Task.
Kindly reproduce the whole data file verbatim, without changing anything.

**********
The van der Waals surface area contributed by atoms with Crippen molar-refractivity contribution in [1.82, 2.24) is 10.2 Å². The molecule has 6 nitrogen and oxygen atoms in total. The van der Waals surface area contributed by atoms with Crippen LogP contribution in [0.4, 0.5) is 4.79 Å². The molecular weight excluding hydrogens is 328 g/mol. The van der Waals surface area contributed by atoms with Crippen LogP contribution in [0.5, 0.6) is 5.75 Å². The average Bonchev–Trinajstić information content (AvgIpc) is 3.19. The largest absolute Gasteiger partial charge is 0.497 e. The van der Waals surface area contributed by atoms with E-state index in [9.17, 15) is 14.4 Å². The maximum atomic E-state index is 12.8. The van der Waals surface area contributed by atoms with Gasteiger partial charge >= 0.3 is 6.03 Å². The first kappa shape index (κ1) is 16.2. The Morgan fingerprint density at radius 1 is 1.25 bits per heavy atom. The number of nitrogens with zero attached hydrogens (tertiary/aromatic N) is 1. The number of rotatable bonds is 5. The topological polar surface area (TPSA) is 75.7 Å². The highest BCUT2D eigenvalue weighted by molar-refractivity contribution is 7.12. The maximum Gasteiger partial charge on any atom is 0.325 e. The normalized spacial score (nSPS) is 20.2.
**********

The van der Waals surface area contributed by atoms with Crippen molar-refractivity contribution in [1.82, 2.24) is 10.2 Å². The molecule has 6 nitrogen and oxygen atoms in total. The van der Waals surface area contributed by atoms with Crippen LogP contribution in [0.4, 0.5) is 4.79 Å². The molecular weight excluding hydrogens is 328 g/mol. The van der Waals surface area contributed by atoms with Crippen LogP contribution in [0.5, 0.6) is 5.75 Å². The average Bonchev–Trinajstić information content (AvgIpc) is 3.19. The largest absolute Gasteiger partial charge is 0.497 e. The van der Waals surface area contributed by atoms with E-state index in [9.17, 15) is 14.4 Å². The maximum atomic E-state index is 12.8. The van der Waals surface area contributed by atoms with Gasteiger partial charge >= 0.3 is 6.03 Å². The first kappa shape index (κ1) is 16.2. The Morgan fingerprint density at radius 1 is 1.25 bits per heavy atom. The number of nitrogens with zero attached hydrogens (tertiary/aromatic N) is 1. The number of rotatable bonds is 5. The topological polar surface area (TPSA) is 75.7 Å². The highest BCUT2D eigenvalue weighted by molar-refractivity contribution is 7.12. The maximum Gasteiger partial charge on any atom is 0.325 e. The normalized spacial score (nSPS) is 20.2.